Contrary to current popular mythology, most braceros, like most illegal aliens today, never wanted to go back to Mexico after living most of the year in the United States.

But revisit newspapers of the time. The constant theme can be summed up as something like "good enough to work for us, not good enough to live among us." Another constant, still with us today, was that cheap labor from Mexico — at first braceros, later illegal aliens — made it almost impossible for American farm workers to see their own wages rise much.

Aside from the moral considerations, there are plenty of practical difficulties with guest workers:

What will we do with the millions of unlawful workers who either cannot or will not participate in the program?

Has the Mexican government changed all that much to be trusted as an honest fiduciary to pay back the withheld wages of its returning citizens?

How will temporary workers bargain with employers over compensation when they are subject to deportation?

Who pays for the costs of their health care, housing, pensions and disability?

How can Americans talk of importing workers and yet worry about the scarcity of jobs?

Our seemingly intractable problem with labor is an existential one — and can't be solved by allowing employers to ship in cheap workers from Mexico.

There are plenty of Americans in need of work. There are plenty of jobs begging to be filled. The rub is that permanently mowing lawns, picking strawberries and making beds do not pay enough to support a family.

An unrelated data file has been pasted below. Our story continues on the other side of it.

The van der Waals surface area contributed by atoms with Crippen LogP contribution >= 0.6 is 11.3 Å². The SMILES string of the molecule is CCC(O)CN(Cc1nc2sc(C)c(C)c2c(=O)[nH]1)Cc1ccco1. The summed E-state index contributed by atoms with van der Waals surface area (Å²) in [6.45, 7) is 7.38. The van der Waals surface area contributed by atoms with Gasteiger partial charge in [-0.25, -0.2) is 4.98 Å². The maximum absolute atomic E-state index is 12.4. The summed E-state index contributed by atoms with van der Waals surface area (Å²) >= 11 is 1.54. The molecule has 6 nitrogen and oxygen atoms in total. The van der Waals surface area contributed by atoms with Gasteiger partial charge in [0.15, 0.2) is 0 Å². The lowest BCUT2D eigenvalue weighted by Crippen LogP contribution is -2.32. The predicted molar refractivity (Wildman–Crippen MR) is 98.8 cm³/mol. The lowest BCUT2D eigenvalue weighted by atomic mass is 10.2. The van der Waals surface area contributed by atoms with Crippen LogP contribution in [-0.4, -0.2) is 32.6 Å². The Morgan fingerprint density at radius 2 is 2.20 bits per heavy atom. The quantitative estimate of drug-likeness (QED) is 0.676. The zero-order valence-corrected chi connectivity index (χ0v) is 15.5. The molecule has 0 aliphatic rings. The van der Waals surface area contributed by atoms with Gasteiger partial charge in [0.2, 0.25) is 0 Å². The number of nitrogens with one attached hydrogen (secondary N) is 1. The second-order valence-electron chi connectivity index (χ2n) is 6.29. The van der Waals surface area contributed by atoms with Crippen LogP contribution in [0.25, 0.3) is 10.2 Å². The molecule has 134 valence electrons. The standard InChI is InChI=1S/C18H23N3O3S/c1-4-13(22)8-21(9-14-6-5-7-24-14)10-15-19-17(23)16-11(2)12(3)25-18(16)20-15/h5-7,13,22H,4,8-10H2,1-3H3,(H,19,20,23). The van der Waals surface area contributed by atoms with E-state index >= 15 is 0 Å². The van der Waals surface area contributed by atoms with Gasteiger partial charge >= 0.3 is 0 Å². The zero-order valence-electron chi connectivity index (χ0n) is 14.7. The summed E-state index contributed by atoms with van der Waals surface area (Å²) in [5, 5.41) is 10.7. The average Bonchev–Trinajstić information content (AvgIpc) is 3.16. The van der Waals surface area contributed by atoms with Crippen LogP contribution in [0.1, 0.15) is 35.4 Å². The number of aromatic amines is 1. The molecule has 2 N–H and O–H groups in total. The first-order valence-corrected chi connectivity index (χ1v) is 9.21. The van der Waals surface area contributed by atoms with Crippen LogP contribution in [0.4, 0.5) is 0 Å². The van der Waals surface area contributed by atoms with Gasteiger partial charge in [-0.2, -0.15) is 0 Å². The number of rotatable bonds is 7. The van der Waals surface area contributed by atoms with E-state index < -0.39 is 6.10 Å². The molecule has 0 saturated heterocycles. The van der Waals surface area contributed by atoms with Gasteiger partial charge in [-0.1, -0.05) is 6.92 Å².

And for those without command of the English language, without education and without legality, these quickly turn into dead-end jobs. They are rarely now seen as entry-level opportunities for students and beginning American workers to gain valuable experience without competition from cheaper alien workers.

So we are back to the one solution of measured and legal immigration that we all know will work but apparently dread:

Control our borders and enforce existing laws. Fine employers who hire illegal immigrants. Provide a mechanism of foolproof identification. Return to policies of English-language immersion and cultural assimilation. Pay more now in higher labor costs — but save far more later by avoiding entitlement, law-enforcement and social chaos.

And, most controversially, work out a one-time-only citizenship plan for those who have resided for substantial time in the United States.

Americans are not Spartans, and their workers are not helots. So honor and remember the noble braceros, but please don't bring back that age of heartbreak.


Victor Davis Hanson is a classicist and military historian at the Hoover Institution, Stanford University.

Dan tdaxp said...

Hanson's article is sophistry. In it he appeals to the Marxist Labor Theory of Value, decrying 'exploitation' (that is, a worker not capturing a sufficient fraction of the average marginal utility of the workers in an industrial setting). The criticism is irrelevant in general, and weird for a conservative to make. Hanson also raises other concerns, which are simultaneously valid and irrelevant. (The corruption of Mexican banks doubtless is a risk factor affecting those Mexican workers who wish to save their. It does not constitute slavery.)

Galrahn said...

" It does not constitute slavery"

Salvery in American is the immigrant population in IT in America. No one ever investigates how the companies that employ them hold their green card hostage.

State level governments are the biggest supporters of this slavery, in other words, the bid system in government empowers it.

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regards

agha